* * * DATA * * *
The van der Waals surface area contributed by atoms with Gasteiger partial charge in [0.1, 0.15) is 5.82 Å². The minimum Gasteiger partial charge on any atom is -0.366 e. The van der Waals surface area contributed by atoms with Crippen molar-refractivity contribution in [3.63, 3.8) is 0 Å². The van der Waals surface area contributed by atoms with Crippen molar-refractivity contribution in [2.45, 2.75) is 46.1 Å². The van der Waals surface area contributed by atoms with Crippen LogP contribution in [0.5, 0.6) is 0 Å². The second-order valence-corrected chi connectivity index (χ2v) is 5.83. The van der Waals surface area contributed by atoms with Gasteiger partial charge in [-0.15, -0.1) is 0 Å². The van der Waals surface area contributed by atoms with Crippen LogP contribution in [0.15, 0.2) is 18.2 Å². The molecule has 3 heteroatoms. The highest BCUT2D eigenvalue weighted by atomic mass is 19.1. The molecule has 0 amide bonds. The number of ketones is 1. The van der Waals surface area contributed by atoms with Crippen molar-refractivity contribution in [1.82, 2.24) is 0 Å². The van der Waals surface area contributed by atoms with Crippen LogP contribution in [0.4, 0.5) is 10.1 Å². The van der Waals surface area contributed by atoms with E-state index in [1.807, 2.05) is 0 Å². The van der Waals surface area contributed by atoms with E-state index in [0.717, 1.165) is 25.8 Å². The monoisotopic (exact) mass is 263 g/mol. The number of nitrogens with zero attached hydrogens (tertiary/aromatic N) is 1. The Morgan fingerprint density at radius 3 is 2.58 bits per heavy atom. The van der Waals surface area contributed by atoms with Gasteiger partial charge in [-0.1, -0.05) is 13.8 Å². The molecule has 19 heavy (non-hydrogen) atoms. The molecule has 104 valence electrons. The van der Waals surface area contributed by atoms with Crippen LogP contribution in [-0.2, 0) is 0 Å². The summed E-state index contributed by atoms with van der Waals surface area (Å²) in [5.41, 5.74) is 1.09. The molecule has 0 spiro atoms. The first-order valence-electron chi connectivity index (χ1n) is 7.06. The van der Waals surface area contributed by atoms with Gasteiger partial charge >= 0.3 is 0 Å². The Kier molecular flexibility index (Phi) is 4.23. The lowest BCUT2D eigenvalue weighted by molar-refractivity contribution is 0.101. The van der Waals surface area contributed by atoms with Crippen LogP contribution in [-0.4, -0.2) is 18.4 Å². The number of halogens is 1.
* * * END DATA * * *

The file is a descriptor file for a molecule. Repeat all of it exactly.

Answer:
The van der Waals surface area contributed by atoms with Gasteiger partial charge in [0.1, 0.15) is 5.82 Å². The minimum Gasteiger partial charge on any atom is -0.366 e. The van der Waals surface area contributed by atoms with Crippen molar-refractivity contribution in [3.63, 3.8) is 0 Å². The van der Waals surface area contributed by atoms with Crippen molar-refractivity contribution in [2.45, 2.75) is 46.1 Å². The van der Waals surface area contributed by atoms with Crippen LogP contribution in [0.5, 0.6) is 0 Å². The second-order valence-corrected chi connectivity index (χ2v) is 5.83. The van der Waals surface area contributed by atoms with Gasteiger partial charge in [-0.15, -0.1) is 0 Å². The van der Waals surface area contributed by atoms with Crippen LogP contribution in [0.15, 0.2) is 18.2 Å². The molecule has 3 heteroatoms. The highest BCUT2D eigenvalue weighted by atomic mass is 19.1. The molecule has 0 amide bonds. The number of ketones is 1. The van der Waals surface area contributed by atoms with Crippen molar-refractivity contribution in [1.82, 2.24) is 0 Å². The van der Waals surface area contributed by atoms with Crippen LogP contribution in [0.4, 0.5) is 10.1 Å². The van der Waals surface area contributed by atoms with E-state index in [1.807, 2.05) is 0 Å². The van der Waals surface area contributed by atoms with E-state index in [0.717, 1.165) is 25.8 Å². The monoisotopic (exact) mass is 263 g/mol. The number of nitrogens with zero attached hydrogens (tertiary/aromatic N) is 1. The Morgan fingerprint density at radius 3 is 2.58 bits per heavy atom. The van der Waals surface area contributed by atoms with Gasteiger partial charge in [-0.1, -0.05) is 13.8 Å². The molecule has 19 heavy (non-hydrogen) atoms. The molecule has 104 valence electrons. The van der Waals surface area contributed by atoms with Crippen LogP contribution in [-0.2, 0) is 0 Å². The summed E-state index contributed by atoms with van der Waals surface area (Å²) in [5.41, 5.74) is 1.09. The molecule has 0 spiro atoms. The first-order valence-electron chi connectivity index (χ1n) is 7.06. The van der Waals surface area contributed by atoms with Gasteiger partial charge >= 0.3 is 0 Å². The Kier molecular flexibility index (Phi) is 4.23. The lowest BCUT2D eigenvalue weighted by molar-refractivity contribution is 0.101. The van der Waals surface area contributed by atoms with Crippen LogP contribution in [-0.4, -0.2) is 18.4 Å². The number of halogens is 1.